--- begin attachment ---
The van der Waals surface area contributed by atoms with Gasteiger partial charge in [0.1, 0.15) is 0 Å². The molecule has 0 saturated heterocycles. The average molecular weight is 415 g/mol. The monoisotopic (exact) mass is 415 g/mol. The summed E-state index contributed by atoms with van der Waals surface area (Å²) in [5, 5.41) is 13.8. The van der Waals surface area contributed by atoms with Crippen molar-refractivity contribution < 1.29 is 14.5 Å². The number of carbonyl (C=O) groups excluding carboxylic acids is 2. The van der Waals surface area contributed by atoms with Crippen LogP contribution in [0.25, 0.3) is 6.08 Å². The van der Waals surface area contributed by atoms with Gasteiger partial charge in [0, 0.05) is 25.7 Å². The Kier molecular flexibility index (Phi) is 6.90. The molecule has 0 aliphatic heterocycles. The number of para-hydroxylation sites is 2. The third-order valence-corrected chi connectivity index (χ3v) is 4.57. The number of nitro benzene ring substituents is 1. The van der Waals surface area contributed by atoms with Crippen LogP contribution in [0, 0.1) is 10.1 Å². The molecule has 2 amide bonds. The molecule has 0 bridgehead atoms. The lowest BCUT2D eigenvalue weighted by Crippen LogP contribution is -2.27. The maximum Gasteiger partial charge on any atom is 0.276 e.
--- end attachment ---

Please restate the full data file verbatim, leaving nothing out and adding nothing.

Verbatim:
The van der Waals surface area contributed by atoms with Gasteiger partial charge in [0.1, 0.15) is 0 Å². The molecule has 0 saturated heterocycles. The average molecular weight is 415 g/mol. The monoisotopic (exact) mass is 415 g/mol. The summed E-state index contributed by atoms with van der Waals surface area (Å²) in [5, 5.41) is 13.8. The van der Waals surface area contributed by atoms with Crippen molar-refractivity contribution < 1.29 is 14.5 Å². The number of carbonyl (C=O) groups excluding carboxylic acids is 2. The van der Waals surface area contributed by atoms with Crippen LogP contribution in [0.25, 0.3) is 6.08 Å². The van der Waals surface area contributed by atoms with Gasteiger partial charge in [0, 0.05) is 25.7 Å². The Kier molecular flexibility index (Phi) is 6.90. The molecule has 0 aliphatic heterocycles. The number of para-hydroxylation sites is 2. The third-order valence-corrected chi connectivity index (χ3v) is 4.57. The number of nitro benzene ring substituents is 1. The van der Waals surface area contributed by atoms with Crippen LogP contribution in [0, 0.1) is 10.1 Å². The molecule has 2 amide bonds. The molecule has 0 bridgehead atoms. The lowest BCUT2D eigenvalue weighted by Crippen LogP contribution is -2.27. The maximum Gasteiger partial charge on any atom is 0.276 e.